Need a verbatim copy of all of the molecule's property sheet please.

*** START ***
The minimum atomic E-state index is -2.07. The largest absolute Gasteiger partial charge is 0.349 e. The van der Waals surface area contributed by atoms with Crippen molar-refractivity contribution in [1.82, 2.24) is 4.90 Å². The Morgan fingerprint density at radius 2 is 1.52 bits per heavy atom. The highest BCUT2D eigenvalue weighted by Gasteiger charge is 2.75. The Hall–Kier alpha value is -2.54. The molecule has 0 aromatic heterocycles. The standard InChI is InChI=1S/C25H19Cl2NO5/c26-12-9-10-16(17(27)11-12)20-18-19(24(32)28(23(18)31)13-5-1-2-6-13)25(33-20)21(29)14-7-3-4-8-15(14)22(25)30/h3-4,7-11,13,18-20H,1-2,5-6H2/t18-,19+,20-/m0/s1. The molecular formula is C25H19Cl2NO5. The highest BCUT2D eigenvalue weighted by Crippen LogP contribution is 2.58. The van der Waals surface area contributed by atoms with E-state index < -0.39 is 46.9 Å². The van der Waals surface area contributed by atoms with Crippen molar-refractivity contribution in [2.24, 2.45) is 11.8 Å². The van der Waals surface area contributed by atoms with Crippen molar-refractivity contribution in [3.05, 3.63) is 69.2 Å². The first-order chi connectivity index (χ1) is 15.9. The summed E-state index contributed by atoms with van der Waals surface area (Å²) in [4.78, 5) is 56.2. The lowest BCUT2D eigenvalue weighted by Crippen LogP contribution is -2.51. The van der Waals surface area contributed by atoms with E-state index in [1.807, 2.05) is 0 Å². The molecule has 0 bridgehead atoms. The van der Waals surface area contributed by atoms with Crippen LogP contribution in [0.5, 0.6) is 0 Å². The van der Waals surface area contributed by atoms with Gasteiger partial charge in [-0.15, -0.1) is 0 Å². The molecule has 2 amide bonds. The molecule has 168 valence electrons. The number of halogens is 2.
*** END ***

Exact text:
The minimum atomic E-state index is -2.07. The largest absolute Gasteiger partial charge is 0.349 e. The van der Waals surface area contributed by atoms with Crippen molar-refractivity contribution in [1.82, 2.24) is 4.90 Å². The Morgan fingerprint density at radius 2 is 1.52 bits per heavy atom. The highest BCUT2D eigenvalue weighted by Gasteiger charge is 2.75. The Hall–Kier alpha value is -2.54. The molecule has 0 aromatic heterocycles. The standard InChI is InChI=1S/C25H19Cl2NO5/c26-12-9-10-16(17(27)11-12)20-18-19(24(32)28(23(18)31)13-5-1-2-6-13)25(33-20)21(29)14-7-3-4-8-15(14)22(25)30/h3-4,7-11,13,18-20H,1-2,5-6H2/t18-,19+,20-/m0/s1. The molecular formula is C25H19Cl2NO5. The highest BCUT2D eigenvalue weighted by Crippen LogP contribution is 2.58. The van der Waals surface area contributed by atoms with E-state index < -0.39 is 46.9 Å². The van der Waals surface area contributed by atoms with Crippen molar-refractivity contribution in [2.24, 2.45) is 11.8 Å². The van der Waals surface area contributed by atoms with Crippen molar-refractivity contribution in [3.05, 3.63) is 69.2 Å². The first-order chi connectivity index (χ1) is 15.9. The summed E-state index contributed by atoms with van der Waals surface area (Å²) in [4.78, 5) is 56.2. The lowest BCUT2D eigenvalue weighted by Crippen LogP contribution is -2.51. The van der Waals surface area contributed by atoms with E-state index in [1.807, 2.05) is 0 Å². The molecule has 0 bridgehead atoms. The van der Waals surface area contributed by atoms with Crippen LogP contribution in [0.5, 0.6) is 0 Å². The van der Waals surface area contributed by atoms with Gasteiger partial charge in [-0.15, -0.1) is 0 Å². The molecule has 2 amide bonds. The molecule has 168 valence electrons. The number of halogens is 2.